Determining Module Compatibility

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One of Enphase Energy's biggest technical questions is about module compatibility and how to calculate. The document below explains this in detail. Please post comments below.

Technical Brief
Determining Module Compatibility

Generally a 60-72 cell module will be electrically compatible with the M190-72; and a higher voltage 72-84 cell modules will be electrically compatible with the M210-84. System designers need to determine that the specifications of a PV module will not exceed the microinverter model’s nameplate ratings under all expected environmental conditions for a given application. The module data sheet contains all of the necessary module specifications to make this determination. The ASHRAE Handbook is the recommended source for weather data in a particular location. This document details how this determination can be made and assumes the specifications of a 60 cell module.

Expected Voc:
There are two considerations for Voc; highest expected temperature and lowest expected temperature. First, the system designer should consider Voc at the highest expected cell temperatures to verify that the Voc will meet the inverter’s minimum start up voltage.

This can be calculated based on the module’s rated specifications:

(Voc) + (Voc)*(Highest Expected Cell Temp.-STC)*(Temp. Coefficient %/100) > 28V

Example (220W Standard Test Condition rated module):

36.6 + (36.6)*(75C-25C)*(-.34/100) > 28V
36.6 + (36.6)*(-.17) > 28V
30.38V > 28V

Second, the system designer should consider Voc at lowest expected cell temperatures to verify that the Voc will not exceed the maximum input voltage of the inverter (56V).

This can be calculated based on the module’s rated specifications as follows:

(Voc) + (Voc)*(Lowest Expected Cell Temp.-STC)*(Temp. Coefficient %/100) < 56V

Example (220W Standard Test Condition rated module):

36.6 + (36.6)*(-40C-25C)*(-.34/100) < 56V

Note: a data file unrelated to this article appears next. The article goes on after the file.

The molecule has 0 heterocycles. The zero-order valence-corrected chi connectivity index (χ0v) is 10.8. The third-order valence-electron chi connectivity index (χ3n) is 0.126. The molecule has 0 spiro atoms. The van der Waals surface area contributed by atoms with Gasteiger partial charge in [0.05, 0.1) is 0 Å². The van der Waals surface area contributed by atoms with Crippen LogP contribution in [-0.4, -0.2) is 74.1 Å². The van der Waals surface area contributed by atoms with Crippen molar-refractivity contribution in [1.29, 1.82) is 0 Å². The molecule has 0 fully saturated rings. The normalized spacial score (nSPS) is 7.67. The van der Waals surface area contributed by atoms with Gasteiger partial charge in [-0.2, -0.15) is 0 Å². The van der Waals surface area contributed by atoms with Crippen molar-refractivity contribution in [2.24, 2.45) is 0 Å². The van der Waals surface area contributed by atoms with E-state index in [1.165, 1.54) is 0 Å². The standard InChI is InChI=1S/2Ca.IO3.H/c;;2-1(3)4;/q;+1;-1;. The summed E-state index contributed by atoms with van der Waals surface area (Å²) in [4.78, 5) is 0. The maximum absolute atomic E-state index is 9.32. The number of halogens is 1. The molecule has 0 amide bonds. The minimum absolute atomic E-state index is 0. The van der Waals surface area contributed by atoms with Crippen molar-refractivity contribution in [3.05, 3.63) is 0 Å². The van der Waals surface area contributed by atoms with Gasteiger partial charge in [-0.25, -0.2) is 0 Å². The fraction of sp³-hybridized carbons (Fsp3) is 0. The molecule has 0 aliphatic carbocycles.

36.6 + (36.6)*(.221) < 56V
44.69V < 56V

Expected Vmp:
There are two considerations for Vmp. First, the system designer should consider Vmp at the highest expected cell temperature to ensure that the inverter will be able to perform Maximum Power Point Tracking.

When calculating module Vmp it is acceptable to use the temperature coefficients provided for Voc. Most module manufacturers do not list temperature coefficients for Vmp but when they are listed, they should be applied to this calculation.

High temperature Vmp can be calculated based on the module’s rated specifications as follows:

(Vmp) + (Vmp)*(Avg. High Expected Cell Temp.-STC)*(Temp. Coefficient %/100) > 22V

Example (220W Standard Test Condition rated module):

(28.7) + (28.7)*(75C-25C)*(-.34/100) > 22V
(28.7) + (28.7)*(-.17) > 22V
23.82V > 22V

Second, the system designer should consider Vmp at the lowest expected cell temperature to verify that Vmp less than or equal to the inverter’s highest MPPT limit. Again this will ensure that under most conditions the inverter is operating within the MPPT range.

This can be calculated based on the module’s rated specifications as follows:

(Vmp) + {(Vmp)*(Avg. Low Expected Cell Temp.-STC)*((Temp. Coefficient %/100))} < 40V

Example (220W Standard Test Condition rated module):

(28.7) + (28.7)*(-25C-25C)*(-.34/100) < 40V
(28.7) + (28.7)*(.17) < 40V
33.58V < 40V

Expected Isc:

One of two methods may be used here. If the maximum fuse rating of the module is less than or equal to the inverter’s rated maximum short circuit current, it is acceptable and no further consideration must be given. If the fuse rating is greater than the inverter’s max DC short circuit current rating, the following calculation must be made for Isc at high temperature:

Isc + (Isc)*(Highest Expected Cell Temp. – STC)*(Isc Temp. Coefficient %/100) < 12A

Example (220W Standard Test Condition rated module):

8.24 + (8.24)*(75C-25C)*(.053/100) < 12A
8.24 + (.21836) < 12A
8.46 < 12A

System Design:
It is most important to verify that the module Voc and Isc will not exceed the microinverter’s nameplate ratings under all expected weather conditions. The system designer is responsible for determining the appropriate module to use for a specific installation in order to achieve the maximum energy harvest. For more information about appropriate module power rating refer the white paper “Module Rightsizing”.

Please note: When verifying compatibility between microinverters and solar modules, it is always recommended that an Electrician or Solar Professional verifies calculations.

Enphase Energy FAQ

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Posted 3 years ago

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Bob Greene, Champion

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Good information. Thanks - I live and work in an area that has historic low temperatures below zero. The other thing to remember is that the high temperature is the ambient temperature of the module on the roof. 130-140 degrees F are not uncommon roof temperatures in the summer.